Reply
  4. Michael Piotrowski on

    “But with the capital that’s being invested and the new talent that’s being drawn into the industry, there’s no doubt that we’ll see improvements, having genetic identities that are verified and true to type.”

    Also with the new capital and new “talent” (what is that and where does it come from, anyway?) you get a ton of people who think they know stuff about growing and marketing pot, but are very clueless in actuality.

    “Strain (a.k.a. cultivar) names will become much more important as more breeders move to obtain plant patent protection on their newly-developed cultivars. Once that occurs, this industry will become like other plant based industries where a plant that is identified as a particular variety is actually an asexual clone of – and therefore genetically identical to – the initial plant that was bred, tested, and patented.”

    In other words the standard corporate model. It may run into difficulty, though as patents might be really hard to come by, since newcomers with money still won’t be able to claim that their variety is/was a result of their breeding alone, since so many people have contributed efforts, and none can claim sole responsibility for any given strain.

    I know I’d challenge any patents claimed by a corporate body as constituting prior art and is therefore unpatentable.

    Anyway, the only way you get that sort of standardization to happen is to strictly use clones, for some, a product that is acceptable and okay, but for others lacking in complexities and flavors.

    Indoor clone grows are the equivalent of beer: reliable, cheap, and pretty tasty at times, but nothing to rhapsodize over, save for the microbrews and craft beers.

    Outdoor grows take longer, and are more like wines, developing complexities and peculiarities tied to soil, climate, and a multitude of interactions with the environment, so that seeds from the same plant may yield crops that vary in flavor and strength from year to year.

    So I doubt that it will come to pass in that manner.

    I’ve long said that pot names were very subjective and iffy when they strayed from obvious characteristics: Blueberry strains names are fine so long as the buds smell like blueberries, even though the effects will vary according to where and how grown, the flavors are similar.

    Other fanciful names like Gorilla Glue (generic name for any super-sticky bud, I’d wager that if you picked any dozen buds referred to by that name you’ve have at least six different genetics) are ok for describing a particular characteristic and what it infers.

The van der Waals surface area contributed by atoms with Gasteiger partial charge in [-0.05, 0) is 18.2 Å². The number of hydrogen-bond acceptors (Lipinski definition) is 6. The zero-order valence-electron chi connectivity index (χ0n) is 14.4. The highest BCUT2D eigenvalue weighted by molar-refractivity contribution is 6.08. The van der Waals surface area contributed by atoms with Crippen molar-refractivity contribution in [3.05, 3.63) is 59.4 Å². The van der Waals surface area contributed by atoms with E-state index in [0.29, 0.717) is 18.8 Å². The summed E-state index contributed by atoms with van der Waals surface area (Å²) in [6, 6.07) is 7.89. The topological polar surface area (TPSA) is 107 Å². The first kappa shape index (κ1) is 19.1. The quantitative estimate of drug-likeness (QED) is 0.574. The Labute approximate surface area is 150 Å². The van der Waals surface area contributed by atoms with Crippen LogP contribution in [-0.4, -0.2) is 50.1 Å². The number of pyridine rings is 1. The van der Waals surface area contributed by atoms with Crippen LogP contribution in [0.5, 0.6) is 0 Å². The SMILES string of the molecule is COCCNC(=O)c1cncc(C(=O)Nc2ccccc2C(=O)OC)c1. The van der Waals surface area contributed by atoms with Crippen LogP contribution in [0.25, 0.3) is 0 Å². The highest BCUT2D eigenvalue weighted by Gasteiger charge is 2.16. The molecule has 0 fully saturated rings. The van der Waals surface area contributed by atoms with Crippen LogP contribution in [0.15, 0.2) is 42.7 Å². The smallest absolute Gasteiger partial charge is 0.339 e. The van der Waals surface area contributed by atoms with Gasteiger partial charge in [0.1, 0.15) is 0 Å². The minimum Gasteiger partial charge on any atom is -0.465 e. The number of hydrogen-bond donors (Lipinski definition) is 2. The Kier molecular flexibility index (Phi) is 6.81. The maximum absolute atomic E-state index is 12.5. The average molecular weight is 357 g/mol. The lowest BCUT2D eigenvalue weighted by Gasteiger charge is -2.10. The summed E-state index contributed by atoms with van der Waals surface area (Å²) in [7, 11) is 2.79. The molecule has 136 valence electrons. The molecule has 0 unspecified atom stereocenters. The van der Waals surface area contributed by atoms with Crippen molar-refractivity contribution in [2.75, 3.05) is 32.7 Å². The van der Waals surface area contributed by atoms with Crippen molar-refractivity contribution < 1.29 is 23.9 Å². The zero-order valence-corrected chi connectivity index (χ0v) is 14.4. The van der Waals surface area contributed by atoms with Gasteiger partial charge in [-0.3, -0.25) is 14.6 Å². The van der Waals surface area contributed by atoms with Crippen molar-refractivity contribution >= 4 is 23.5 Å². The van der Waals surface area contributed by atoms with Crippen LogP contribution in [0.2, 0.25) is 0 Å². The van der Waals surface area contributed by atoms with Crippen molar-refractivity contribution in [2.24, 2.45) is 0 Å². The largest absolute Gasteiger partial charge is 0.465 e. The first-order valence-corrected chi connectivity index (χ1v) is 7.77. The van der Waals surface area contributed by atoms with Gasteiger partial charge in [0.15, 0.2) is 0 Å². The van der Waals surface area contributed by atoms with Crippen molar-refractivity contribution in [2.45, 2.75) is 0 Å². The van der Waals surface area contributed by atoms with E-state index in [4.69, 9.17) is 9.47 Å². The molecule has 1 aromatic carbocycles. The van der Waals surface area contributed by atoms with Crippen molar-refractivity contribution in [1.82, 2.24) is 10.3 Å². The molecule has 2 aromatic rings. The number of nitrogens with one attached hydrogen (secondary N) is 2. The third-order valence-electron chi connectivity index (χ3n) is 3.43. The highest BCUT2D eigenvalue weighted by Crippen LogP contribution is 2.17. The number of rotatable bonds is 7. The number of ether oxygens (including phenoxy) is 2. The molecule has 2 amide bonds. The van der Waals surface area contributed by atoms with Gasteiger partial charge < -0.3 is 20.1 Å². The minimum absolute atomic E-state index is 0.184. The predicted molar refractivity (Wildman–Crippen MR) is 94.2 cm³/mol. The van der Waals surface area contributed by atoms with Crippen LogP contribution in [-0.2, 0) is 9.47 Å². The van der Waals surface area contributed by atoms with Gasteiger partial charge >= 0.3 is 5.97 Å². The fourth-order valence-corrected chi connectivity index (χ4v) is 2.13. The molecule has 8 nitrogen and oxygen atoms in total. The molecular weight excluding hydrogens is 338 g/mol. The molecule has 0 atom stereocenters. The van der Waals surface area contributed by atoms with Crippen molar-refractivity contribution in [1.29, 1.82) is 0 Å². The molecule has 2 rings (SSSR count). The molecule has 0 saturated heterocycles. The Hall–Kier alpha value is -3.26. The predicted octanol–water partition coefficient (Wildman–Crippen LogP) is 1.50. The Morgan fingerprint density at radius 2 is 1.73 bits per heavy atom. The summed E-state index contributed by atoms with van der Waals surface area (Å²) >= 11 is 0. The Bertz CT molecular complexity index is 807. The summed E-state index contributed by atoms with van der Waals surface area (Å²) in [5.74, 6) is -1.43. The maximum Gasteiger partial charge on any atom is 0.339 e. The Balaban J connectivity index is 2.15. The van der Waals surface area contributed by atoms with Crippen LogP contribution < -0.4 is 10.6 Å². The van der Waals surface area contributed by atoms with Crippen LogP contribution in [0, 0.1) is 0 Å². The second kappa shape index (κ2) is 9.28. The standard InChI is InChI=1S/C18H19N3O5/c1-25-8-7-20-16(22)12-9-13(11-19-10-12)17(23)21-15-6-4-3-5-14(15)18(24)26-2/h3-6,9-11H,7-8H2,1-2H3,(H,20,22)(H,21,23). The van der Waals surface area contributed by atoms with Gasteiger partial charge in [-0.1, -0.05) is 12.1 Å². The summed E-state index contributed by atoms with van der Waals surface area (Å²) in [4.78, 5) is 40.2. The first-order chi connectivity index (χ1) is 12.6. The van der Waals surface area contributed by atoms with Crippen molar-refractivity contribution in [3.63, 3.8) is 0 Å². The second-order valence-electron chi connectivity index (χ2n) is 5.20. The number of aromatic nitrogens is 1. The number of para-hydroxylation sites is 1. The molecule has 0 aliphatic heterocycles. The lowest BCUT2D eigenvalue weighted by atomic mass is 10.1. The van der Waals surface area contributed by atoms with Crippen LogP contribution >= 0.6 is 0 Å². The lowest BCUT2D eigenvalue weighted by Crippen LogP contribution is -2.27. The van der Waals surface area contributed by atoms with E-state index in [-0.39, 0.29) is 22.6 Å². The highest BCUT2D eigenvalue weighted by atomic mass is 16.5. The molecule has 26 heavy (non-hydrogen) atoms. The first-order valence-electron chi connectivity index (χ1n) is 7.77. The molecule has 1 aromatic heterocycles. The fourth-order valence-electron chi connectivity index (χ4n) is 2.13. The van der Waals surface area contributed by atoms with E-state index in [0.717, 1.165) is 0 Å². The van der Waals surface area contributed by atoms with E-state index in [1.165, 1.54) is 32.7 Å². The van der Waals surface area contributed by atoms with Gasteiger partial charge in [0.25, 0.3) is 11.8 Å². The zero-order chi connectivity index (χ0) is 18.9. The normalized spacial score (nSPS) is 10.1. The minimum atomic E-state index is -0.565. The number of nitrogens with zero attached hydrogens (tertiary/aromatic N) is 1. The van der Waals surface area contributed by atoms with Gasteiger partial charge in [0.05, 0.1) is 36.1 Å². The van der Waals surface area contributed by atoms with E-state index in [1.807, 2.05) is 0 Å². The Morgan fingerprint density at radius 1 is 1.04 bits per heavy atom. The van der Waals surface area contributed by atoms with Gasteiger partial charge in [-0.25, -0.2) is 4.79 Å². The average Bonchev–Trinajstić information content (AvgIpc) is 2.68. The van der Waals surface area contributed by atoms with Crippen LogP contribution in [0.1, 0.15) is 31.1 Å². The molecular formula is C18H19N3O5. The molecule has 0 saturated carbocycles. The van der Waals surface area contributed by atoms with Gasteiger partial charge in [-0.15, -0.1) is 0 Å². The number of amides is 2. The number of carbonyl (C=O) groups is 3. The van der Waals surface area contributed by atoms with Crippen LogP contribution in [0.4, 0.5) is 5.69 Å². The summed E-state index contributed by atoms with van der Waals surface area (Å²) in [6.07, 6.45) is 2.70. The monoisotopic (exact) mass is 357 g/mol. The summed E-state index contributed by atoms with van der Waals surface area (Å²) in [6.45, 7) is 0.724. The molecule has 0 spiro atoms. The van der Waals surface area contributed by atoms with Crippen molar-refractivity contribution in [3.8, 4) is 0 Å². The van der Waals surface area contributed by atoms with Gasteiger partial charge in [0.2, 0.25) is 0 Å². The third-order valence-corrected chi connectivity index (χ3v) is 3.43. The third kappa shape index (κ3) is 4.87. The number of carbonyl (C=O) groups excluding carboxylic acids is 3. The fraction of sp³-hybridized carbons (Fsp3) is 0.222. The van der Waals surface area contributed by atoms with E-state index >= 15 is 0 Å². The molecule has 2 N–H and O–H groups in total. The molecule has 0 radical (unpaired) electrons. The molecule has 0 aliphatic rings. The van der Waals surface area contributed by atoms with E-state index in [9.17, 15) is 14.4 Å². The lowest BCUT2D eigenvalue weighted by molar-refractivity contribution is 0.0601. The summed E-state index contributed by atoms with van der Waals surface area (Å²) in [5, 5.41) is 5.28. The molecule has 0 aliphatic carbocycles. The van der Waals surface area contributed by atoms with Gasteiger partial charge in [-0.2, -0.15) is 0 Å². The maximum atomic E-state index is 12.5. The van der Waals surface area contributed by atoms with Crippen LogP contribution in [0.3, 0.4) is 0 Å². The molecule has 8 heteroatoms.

Basically, naming conventions have been localized regionally and seasonally adequately enough for consumers to determine their preferences, and ultimately the names don’t matter as much more than a general guide.

    Flavor and effect are the ultimate determining factors, not names.

    I forsee the market diverging into mass market corporate clone grows (beer varietals for the undiscerning consumers) and small boutique growers who sell more complex and more variable grows in smaller quantities to a more sophisticated clientele who demand more from their smoke.

    “Once the cannabis industry moves in that direction, the strain name that is listed will become much more meaningful because consumers can have some certainty that a particular variety is the same regardless of who grew it and where it is purchased.”

    Only in the sense of knowing that a Pinot Grigio, Burgundy, and Medoc are reliably a certain type of grape that yields a certain type of wine. But who grew it and where it was grown makes all the difference in the world.

    If it’s the same no matter who grew it and where, then chances are it will be a blandly inferior corporate product.

    Reply
  5. Rm3 on

    As a breeder I will continue to name my strains, though I have also added a number tag to be used as an option to kid friendly names.

    Reply
  6. David Haar on

    It seems certain that names and naming conventions will become more and more important and sooner rather than later. But it does seem like it’s going to be a painful process that will produce a not universally liked outcome.
    I’m curious how this is handled in eastern herbal medicines. I suspect there’s less emphasis on the chemical compounds, etc from one tea to the next.
    That said, bridging the divide between the vagaries of plant-based medicines and the certainties of lab-created chemicals feels impossible. As has been pointed out, growing, harvesting, curing and handling are certain to have an impact on potency and efficacy regardless of the purity of the strain. Now and forever. It’s one thing when you’re dealing with, say, wine where the difference between a good and bad Merlot is in the enjoyment. Big leap when that difference is in the pharmacological value.
    But I’m a marketing guy and so it seems inevitable to me that we’ll have brands that confer a certain meaning. Yes, it’s Ibuprofin, but you like Motrin and I choose Advil. Hopefully and presumably, the makers of each will produce a consistent product. But there will be a standard/minimum/range for what ‘the Industry’ agrees is Ibuprofin.

    Reply